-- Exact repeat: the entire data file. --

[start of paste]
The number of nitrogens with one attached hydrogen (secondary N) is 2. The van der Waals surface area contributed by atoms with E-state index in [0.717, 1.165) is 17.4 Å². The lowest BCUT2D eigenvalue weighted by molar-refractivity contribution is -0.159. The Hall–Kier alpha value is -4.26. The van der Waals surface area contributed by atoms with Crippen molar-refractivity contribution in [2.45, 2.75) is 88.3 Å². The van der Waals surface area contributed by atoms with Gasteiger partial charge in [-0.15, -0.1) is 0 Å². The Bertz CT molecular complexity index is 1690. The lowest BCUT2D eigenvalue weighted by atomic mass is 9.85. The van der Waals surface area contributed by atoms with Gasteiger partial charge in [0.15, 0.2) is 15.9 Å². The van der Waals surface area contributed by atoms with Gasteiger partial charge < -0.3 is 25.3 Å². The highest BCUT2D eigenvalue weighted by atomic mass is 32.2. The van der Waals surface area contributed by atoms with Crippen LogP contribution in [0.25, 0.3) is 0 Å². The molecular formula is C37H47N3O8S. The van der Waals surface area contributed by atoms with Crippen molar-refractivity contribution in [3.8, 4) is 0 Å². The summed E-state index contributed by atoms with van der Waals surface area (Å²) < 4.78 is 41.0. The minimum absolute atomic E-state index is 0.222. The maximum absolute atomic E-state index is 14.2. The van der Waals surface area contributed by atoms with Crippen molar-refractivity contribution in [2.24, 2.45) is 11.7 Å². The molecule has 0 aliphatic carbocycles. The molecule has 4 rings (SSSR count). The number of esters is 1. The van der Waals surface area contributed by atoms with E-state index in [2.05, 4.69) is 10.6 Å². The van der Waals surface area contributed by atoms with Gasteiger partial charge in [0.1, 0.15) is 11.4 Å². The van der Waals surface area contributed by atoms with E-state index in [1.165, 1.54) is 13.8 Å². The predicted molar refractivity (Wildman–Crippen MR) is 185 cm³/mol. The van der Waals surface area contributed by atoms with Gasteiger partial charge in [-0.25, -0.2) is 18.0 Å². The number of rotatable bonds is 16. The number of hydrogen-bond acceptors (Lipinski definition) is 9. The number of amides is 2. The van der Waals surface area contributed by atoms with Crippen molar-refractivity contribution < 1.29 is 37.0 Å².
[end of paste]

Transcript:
The number of nitrogens with one attached hydrogen (secondary N) is 2. The van der Waals surface area contributed by atoms with E-state index in [0.717, 1.165) is 17.4 Å². The lowest BCUT2D eigenvalue weighted by molar-refractivity contribution is -0.159. The Hall–Kier alpha value is -4.26. The van der Waals surface area contributed by atoms with Crippen molar-refractivity contribution in [2.45, 2.75) is 88.3 Å². The van der Waals surface area contributed by atoms with Gasteiger partial charge in [-0.15, -0.1) is 0 Å². The Bertz CT molecular complexity index is 1690. The lowest BCUT2D eigenvalue weighted by atomic mass is 9.85. The van der Waals surface area contributed by atoms with Gasteiger partial charge in [0.15, 0.2) is 15.9 Å². The van der Waals surface area contributed by atoms with Gasteiger partial charge < -0.3 is 25.3 Å². The highest BCUT2D eigenvalue weighted by atomic mass is 32.2. The van der Waals surface area contributed by atoms with Crippen LogP contribution in [0.25, 0.3) is 0 Å². The molecular formula is C37H47N3O8S. The van der Waals surface area contributed by atoms with Crippen molar-refractivity contribution in [3.8, 4) is 0 Å². The summed E-state index contributed by atoms with van der Waals surface area (Å²) < 4.78 is 41.0. The minimum absolute atomic E-state index is 0.222. The maximum absolute atomic E-state index is 14.2. The van der Waals surface area contributed by atoms with Crippen molar-refractivity contribution in [2.24, 2.45) is 11.7 Å². The molecule has 0 aliphatic carbocycles. The molecule has 4 rings (SSSR count). The number of esters is 1. The van der Waals surface area contributed by atoms with E-state index in [2.05, 4.69) is 10.6 Å². The van der Waals surface area contributed by atoms with Gasteiger partial charge in [0.1, 0.15) is 11.4 Å². The van der Waals surface area contributed by atoms with E-state index in [1.165, 1.54) is 13.8 Å². The predicted molar refractivity (Wildman–Crippen MR) is 185 cm³/mol. The van der Waals surface area contributed by atoms with Gasteiger partial charge in [-0.25, -0.2) is 18.0 Å². The number of rotatable bonds is 16. The number of hydrogen-bond acceptors (Lipinski definition) is 9. The number of amides is 2. The van der Waals surface area contributed by atoms with Crippen molar-refractivity contribution < 1.29 is 37.0 Å².